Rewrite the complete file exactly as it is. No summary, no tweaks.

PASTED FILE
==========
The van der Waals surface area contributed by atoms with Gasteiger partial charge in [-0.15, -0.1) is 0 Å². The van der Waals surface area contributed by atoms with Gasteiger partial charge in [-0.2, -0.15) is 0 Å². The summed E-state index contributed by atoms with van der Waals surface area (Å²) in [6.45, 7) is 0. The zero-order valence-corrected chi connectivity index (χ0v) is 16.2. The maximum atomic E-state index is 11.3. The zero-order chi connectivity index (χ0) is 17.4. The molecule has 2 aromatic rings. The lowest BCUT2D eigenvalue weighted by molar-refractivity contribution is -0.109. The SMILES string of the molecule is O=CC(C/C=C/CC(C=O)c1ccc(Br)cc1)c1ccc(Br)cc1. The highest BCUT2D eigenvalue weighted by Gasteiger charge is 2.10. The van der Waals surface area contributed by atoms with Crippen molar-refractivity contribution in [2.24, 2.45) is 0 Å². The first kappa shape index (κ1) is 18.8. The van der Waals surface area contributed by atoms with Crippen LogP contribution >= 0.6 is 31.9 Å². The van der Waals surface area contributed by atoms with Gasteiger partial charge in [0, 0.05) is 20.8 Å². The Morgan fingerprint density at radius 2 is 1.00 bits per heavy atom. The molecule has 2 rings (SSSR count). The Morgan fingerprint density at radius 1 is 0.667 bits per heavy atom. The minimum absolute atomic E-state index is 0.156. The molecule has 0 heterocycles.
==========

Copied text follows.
The van der Waals surface area contributed by atoms with Gasteiger partial charge in [-0.15, -0.1) is 0 Å². The van der Waals surface area contributed by atoms with Gasteiger partial charge in [-0.2, -0.15) is 0 Å². The summed E-state index contributed by atoms with van der Waals surface area (Å²) in [6.45, 7) is 0. The zero-order valence-corrected chi connectivity index (χ0v) is 16.2. The maximum atomic E-state index is 11.3. The zero-order chi connectivity index (χ0) is 17.4. The molecule has 2 aromatic rings. The lowest BCUT2D eigenvalue weighted by molar-refractivity contribution is -0.109. The SMILES string of the molecule is O=CC(C/C=C/CC(C=O)c1ccc(Br)cc1)c1ccc(Br)cc1. The highest BCUT2D eigenvalue weighted by Gasteiger charge is 2.10. The van der Waals surface area contributed by atoms with Crippen molar-refractivity contribution in [2.24, 2.45) is 0 Å². The first kappa shape index (κ1) is 18.8. The van der Waals surface area contributed by atoms with Crippen LogP contribution >= 0.6 is 31.9 Å². The van der Waals surface area contributed by atoms with Gasteiger partial charge in [0, 0.05) is 20.8 Å². The Morgan fingerprint density at radius 2 is 1.00 bits per heavy atom. The molecule has 2 rings (SSSR count). The Morgan fingerprint density at radius 1 is 0.667 bits per heavy atom. The minimum absolute atomic E-state index is 0.156. The molecule has 0 heterocycles.